In October the Pension Benefit Guaranty Corp. took over the underfunded pension plan of bankrupt Sea Island Co., largely safeguarding the retirement benefits of the Savannah, Georgia–based resort operator’s nearly 2,000 workers and retirees.
Terrence Deneen, the PBGC’s chief insurance program officer, has been involved in countless such bailouts since he joined the PBGC in 1978. In fiscal 2010 alone, the PBGC paid out $5.6 billion in benefits (up to $54,000 a person) to 800,000 participants in defunct plans and assumed responsibility for a further 700,000 who have yet to retire.
Deneen, 59, who himself retires in January, has been overseeing a wide range of vital risk management and loss-mitigation functions for the PBGC. An attorney (University of Illinois College of Law), Deneen had a hand in drafting the Multiemployer Pension Plan Amendments Act of 1980, a major reform of PBGC insurance for pension plans spanning many employers (typically, those negotiated by unions). As the administrator of the PBGC’s multiemployer insurance division, he set in motion efforts to remedy the complex problems of multiemployer plans — demographic shifts, investment losses, and so on.
Outside the PBGC, Deneen may be best known as an expert on the omnibus U.S. pension law: the Employee Retirement Income Security Act of 1974. In a recent interview with Institutional Investor Senior Writer Frances Denmark, Deneen provided a perspective on the aging ERISA and the PBGC’s ongoing role at a time when the law may need more of an overhaul than a face-lift.
Was the pension world very different in 1974 when ERISA was enacted?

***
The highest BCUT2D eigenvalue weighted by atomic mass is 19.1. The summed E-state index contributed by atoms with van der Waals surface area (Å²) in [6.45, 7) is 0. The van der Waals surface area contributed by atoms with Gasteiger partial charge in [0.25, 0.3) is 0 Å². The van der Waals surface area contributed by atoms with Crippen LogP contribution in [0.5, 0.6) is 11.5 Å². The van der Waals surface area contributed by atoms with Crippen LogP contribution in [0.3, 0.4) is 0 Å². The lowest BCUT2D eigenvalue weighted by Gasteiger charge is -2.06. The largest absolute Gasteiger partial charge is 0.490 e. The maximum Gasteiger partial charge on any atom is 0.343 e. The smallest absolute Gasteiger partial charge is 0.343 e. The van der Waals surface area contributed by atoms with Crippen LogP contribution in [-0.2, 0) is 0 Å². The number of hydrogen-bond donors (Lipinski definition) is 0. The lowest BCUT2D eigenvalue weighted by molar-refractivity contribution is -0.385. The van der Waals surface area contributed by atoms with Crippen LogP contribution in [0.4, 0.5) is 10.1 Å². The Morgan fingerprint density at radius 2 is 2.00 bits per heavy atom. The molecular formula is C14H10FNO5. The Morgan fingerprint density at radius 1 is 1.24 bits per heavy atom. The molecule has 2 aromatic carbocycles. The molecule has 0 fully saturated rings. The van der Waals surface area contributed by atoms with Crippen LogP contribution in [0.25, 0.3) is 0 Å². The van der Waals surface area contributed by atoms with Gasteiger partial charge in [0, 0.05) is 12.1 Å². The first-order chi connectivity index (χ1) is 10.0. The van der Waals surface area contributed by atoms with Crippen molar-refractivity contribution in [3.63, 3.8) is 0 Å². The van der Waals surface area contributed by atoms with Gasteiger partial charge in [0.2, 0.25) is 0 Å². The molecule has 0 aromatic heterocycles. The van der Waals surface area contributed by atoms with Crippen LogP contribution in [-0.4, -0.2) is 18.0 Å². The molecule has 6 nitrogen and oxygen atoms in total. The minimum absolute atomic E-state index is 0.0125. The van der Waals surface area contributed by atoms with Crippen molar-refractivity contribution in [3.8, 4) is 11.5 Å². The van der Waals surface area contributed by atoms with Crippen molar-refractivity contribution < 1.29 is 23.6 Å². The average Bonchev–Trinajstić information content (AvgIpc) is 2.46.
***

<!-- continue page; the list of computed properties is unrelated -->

There was a big difference in the economy and the workforce. More than 40 percent of workers in the private sector were union-represented [today it is 12 percent]. The big focus in ERISA was on defined benefit plans, where there had been failures and scandals.
Was ERISA successful in dealing with the pressing issues?
In large measure the problems addressed by ERISA have been taken care of. Consider vesting and accrual rules. Pre-ERISA, people worked every day until they retired. If you lost your job, no pension. With vesting, say you lost your job after ten years — you still got a retirement benefit.
ERISA also created the PBGC.
Yes, and the PBGC has played a big role in backstopping pensions when companies go under. But the PBGC’s initial role evolved. Early in its history, it was relatively cheap and easy for plan sponsors to dump plans on the agency. The Single Employer Pension Plan Act of 1986 changed that. Now companies can’t dump plans on the PBGC unless there’s a bankruptcy and they meet certain criteria.
What about the decline of defined benefit plans generally?
The head count of DB plan participants actually hasn’t gone down over the years — it’s still 30 million people. But dig deeper and you’ll see that this statistic masks profound changes. Today well over 55 percent of the total [DB] universe are retirees or inactive.
If you could rewrite ERISA from scratch, how would you do it?
I’d create a national system — a central program like a defined contribution plan but with mandatory employer/employee contributions. It should be a true retirement fund with no withdrawals — centralized, minimal administrative costs, leakage prevention [to stem plan defections]. There are models in other countries where you can buy an annuity when you retire.